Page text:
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The Origin of the Term ‘Chaplain’

by Drew 0 Comments
St. Martin and the Beggar, by El Greco. Courtesy Wikimedia Commons.

St. Martin and the Beggar, by El Greco. Courtesy Wikimedia Commons.

Perhaps this is more well known than I imagined, but I found this fascinating.  The word ‘chaplain’ comes from 8th-century pre-battle liturgical practices:

Cappellani [chaplains] originally came from the cappa [cloak] of blessed Martin; the Frankish kings commonly took it with them in battle because it helped them to victory; because they carried it and cared for it with other saints’ relics, clerics began to be called chaplains.

This means that chaplaincy has a decidedly military origin: both in St. Martin, himself a former soldier turned Bishop, and in the use of his half-cloak, venerated as a relic by medieval kings.  Today, chaplains in many contexts still care in the name of Christ at the service of soldiers, doctors, prisons, and ultimately, the church.

Thank God for them.

 

Source: Andrew Totten, “Moral Soldiering and Soldiers’ Morale,” in Military Chaplaincy in Contention (Surrey: Ashgate, 2013), 22.

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Good Ecumenism, Bad Economics

A group of protestant bishops and other leaders, mostly from the mainline, recently wrote a letter to congress urging them not to make serious tax cuts because of its potential to impact the poor both at home and abroad.

A noble sentiment, to be sure, but is it good economics?  It includes this line:

Discretionary programs that serve the poor and vulnerable are a very small percentage of the budget, and they are not the drivers of the deficits. Unchecked increases in military spending combined with vast tax cuts helped create our country’s financial difficulties and restoring financial soundness requires addressing these root imbalances.

There is no mention of the housing crisis; of the poor stewardship and worship of the almighty dollar and the American dream that led many to purchase homes they couldn’t afford.  Instead, the blame is laid at the doorstep of two things that the left does not like: the military and tax cuts.  Nevermind that the military is a major distributor of aid and assistance to foreign countries (think of the Marines following the Tsunami) and in domestic crises ( the Coast Guard following Katrina, or the National Guard after, well, everything).  And nevermind that tax cuts free up capital to be used for job creation – which is precisely the medicine needed to treat poverty.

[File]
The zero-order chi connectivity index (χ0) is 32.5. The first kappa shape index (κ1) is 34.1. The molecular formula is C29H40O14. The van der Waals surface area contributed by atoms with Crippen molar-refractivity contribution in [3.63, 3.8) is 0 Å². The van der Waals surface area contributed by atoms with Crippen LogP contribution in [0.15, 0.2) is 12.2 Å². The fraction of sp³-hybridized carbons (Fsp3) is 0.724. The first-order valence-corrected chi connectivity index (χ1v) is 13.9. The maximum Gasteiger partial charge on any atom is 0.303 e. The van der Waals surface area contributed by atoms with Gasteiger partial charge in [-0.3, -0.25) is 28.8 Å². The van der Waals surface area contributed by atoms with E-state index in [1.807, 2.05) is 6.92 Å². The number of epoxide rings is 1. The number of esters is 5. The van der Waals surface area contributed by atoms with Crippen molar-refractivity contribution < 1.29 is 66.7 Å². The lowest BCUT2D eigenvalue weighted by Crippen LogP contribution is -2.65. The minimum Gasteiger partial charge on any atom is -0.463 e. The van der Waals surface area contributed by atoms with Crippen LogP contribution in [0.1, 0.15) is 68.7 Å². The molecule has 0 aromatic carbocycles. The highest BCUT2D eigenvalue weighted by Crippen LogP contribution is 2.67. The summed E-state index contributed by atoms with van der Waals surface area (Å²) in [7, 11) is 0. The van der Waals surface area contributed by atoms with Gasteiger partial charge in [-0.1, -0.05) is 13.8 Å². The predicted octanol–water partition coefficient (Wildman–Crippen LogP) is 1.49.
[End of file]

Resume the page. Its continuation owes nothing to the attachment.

The nanny state is untenable.  I think I could make a case that it is un-Christian, too. In his “Choruses from The Rock” T.S. Eliot wrote,

They constantly try to escape
From the darkness outside and within
By dreaming of systems so perfect that no one will need to be good.

The transfer of moral agency away from the individual to the state is a serious problem in modernity.  By and large, the Church has bought into this notion that the state can do our morality for us.  There was a time when it was the duty of the churches to build hospitals, care for the outcast, and feed the hungry.  After Marx, we are apt to worship the state and look to it to do all our ministry for us.

More and more I think that we get the politics we deserve by not doing our job in the social sphere.  If Britain is any example, the state is evolving into a beast too hungry to satiate, and we want to keep feeding it.  All the social welfare programs in the world will not best the original program of social justice: Christ working the world through his Church.

Let us lament that the state still has anyone left to help.  If Christians in America were doing our jobs, the state would have much less room to step in.

Still that increasing a few taxes and cutting military spending will solve things?  Check this out:

P.S. I only found out about this letter because I am on the mailing list of the IRD.  I don’t like the IRD; I think they are as obviously in the pocket of the right wing as this letter indicates our church leaders are in the pocket of the left wing.  But I stay on their mailing list because it’s the only way I find out about crazy things like this that my church does.  A necessary evil, I suppose.

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